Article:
9-13 Renovate My Family Recap: Voice Activated Blondes
So how did you bear up under the suspense last week (all three of you who watch this show besides me)? Have you worn a path across your living room rug with your impatient pacing? Have you taped a picture of the Dahm triplets over your dart board? Has Scott McCray visited you nightly in your dreams? No? Just me, huh? Well, I’m glad the suspense is finally over so that we can all get on with our lives. I have a new gray hair at my temple, and I have named it “Rosier.”
Before the show can get to the point, though, of course we need a long montage of footage from last week--just in case we forgot young Steven and his family, but still wanted to watch this week for some reason anyway. Again we meet Dad Gary, Mom Sharon, Son-in-his-wheelchair Steven, and Daughters April and Dominique. Inexplicably, this back story is followed by a lengthy preview of what we are about to watch, rendering the watching of what we are about to watch almost redundant.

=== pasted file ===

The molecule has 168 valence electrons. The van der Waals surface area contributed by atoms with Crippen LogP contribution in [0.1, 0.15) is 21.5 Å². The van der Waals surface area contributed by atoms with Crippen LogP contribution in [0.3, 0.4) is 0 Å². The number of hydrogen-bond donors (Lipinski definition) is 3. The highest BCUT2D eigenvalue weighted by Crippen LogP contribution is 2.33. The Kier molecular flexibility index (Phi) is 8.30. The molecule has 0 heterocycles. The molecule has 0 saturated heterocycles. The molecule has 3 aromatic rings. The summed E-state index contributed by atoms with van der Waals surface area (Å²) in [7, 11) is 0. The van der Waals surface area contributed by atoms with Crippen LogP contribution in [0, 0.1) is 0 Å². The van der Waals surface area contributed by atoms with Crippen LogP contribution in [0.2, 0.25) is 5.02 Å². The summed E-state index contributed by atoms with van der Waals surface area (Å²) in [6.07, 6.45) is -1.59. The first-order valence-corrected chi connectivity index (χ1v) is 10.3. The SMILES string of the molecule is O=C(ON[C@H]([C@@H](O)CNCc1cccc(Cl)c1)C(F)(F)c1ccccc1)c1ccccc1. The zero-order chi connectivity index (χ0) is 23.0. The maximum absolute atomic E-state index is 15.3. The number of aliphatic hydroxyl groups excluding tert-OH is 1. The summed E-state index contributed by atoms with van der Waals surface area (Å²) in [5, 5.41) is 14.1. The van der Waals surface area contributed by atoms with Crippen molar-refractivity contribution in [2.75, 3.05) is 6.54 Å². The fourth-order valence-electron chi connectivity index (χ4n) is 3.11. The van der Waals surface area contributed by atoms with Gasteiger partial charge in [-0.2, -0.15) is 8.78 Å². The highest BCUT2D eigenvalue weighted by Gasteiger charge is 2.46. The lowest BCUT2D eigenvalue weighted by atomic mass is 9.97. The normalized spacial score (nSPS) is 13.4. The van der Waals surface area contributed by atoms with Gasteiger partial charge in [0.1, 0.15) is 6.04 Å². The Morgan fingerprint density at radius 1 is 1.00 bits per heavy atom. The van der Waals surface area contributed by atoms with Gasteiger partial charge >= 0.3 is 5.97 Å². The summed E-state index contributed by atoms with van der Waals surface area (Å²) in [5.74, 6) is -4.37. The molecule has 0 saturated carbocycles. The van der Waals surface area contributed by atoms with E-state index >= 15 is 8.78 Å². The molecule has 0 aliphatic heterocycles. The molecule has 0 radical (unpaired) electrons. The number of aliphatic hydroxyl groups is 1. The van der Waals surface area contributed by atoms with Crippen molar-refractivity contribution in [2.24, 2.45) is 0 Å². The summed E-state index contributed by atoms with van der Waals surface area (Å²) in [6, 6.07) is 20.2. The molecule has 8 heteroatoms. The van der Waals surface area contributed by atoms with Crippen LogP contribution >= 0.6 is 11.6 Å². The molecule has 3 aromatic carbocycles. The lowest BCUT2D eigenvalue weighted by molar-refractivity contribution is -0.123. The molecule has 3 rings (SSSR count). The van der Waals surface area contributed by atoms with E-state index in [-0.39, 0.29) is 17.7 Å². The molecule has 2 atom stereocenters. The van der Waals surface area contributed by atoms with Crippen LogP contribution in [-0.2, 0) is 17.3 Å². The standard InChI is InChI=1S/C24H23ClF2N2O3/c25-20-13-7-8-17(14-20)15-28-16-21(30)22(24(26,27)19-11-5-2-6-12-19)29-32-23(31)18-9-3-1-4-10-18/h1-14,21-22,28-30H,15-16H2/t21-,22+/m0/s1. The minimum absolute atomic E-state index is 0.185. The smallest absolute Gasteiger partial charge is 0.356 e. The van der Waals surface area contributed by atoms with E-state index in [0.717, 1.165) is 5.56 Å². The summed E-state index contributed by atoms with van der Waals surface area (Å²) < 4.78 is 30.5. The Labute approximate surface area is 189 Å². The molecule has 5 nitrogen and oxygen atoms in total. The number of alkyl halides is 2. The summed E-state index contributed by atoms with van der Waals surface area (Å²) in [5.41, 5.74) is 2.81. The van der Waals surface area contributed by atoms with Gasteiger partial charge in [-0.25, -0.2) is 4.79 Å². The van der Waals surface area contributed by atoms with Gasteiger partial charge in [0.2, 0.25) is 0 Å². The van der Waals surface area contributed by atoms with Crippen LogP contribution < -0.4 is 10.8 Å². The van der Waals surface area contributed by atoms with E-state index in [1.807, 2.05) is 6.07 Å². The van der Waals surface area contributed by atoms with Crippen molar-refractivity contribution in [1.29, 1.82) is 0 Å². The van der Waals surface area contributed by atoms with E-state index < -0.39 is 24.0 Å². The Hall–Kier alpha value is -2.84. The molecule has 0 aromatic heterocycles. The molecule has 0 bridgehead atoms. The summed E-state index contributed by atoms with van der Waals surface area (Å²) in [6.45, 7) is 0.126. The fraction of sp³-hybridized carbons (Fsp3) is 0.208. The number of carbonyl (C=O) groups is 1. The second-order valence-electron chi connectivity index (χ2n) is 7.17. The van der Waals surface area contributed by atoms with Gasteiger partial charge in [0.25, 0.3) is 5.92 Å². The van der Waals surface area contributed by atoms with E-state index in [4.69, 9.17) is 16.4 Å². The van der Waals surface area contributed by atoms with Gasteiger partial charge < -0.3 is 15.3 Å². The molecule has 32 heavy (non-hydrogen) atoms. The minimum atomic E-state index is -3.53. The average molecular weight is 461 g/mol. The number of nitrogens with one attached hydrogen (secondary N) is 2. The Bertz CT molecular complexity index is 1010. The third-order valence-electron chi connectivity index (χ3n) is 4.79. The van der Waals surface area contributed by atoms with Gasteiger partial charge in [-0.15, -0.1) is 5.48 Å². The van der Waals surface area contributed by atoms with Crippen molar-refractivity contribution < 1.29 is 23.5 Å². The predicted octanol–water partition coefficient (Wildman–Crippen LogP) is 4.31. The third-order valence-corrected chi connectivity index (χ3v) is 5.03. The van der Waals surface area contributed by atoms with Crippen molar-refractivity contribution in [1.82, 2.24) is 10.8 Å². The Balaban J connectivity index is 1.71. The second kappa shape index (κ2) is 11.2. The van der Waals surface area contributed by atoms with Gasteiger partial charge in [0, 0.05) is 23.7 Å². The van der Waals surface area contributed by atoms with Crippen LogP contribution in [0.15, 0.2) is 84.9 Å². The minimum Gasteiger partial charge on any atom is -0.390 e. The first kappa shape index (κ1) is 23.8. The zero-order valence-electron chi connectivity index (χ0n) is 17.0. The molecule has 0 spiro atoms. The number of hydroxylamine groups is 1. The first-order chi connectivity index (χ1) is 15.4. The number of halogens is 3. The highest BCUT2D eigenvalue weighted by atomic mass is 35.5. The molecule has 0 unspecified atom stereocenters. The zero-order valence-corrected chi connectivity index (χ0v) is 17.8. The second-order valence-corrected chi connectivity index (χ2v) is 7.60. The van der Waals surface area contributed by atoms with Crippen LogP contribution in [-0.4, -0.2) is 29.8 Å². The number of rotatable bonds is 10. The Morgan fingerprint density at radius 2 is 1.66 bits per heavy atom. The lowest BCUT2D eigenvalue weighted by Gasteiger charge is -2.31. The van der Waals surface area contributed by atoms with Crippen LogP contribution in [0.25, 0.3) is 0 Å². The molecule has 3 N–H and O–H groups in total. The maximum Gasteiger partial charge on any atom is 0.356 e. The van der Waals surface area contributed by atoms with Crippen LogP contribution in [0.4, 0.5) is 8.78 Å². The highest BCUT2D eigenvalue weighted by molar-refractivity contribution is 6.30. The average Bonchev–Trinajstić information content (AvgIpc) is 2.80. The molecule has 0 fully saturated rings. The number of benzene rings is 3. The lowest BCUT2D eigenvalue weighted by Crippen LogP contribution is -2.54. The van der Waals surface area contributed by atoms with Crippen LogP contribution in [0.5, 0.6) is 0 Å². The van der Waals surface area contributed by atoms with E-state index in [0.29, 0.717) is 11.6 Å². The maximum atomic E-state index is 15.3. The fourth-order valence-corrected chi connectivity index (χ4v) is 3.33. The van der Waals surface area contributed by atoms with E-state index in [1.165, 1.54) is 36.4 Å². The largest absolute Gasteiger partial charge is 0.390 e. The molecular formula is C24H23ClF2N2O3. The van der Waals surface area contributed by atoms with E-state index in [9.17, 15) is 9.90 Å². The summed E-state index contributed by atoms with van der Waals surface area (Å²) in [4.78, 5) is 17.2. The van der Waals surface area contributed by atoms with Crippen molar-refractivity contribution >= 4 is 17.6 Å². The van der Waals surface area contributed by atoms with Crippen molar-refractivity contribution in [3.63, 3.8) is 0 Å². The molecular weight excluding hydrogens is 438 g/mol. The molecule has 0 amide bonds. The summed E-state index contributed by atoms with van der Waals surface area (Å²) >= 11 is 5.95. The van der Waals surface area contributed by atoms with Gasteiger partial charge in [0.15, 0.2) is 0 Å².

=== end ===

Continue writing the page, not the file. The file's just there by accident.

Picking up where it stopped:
Eventually the show gets down to business, and Jay tells us this is about more than a new house, this is about helping the Rosiers confront the real issues that are holding them back in their lives. And I am forced to grumble aloud, “In whose opinion?” at my television, because, really! Where is the team of experts that analyzed this family’s real issues in order to have them be confronted? Is this just “Joe-off-the-street’s” opinion of what ails the Rosiers? Or rather “Jay-off-the-street.” At any rate, I have deep seated qualms about the validity of this show’s efforts, and they are getting stronger as the show progresses. But…at least they get a new house.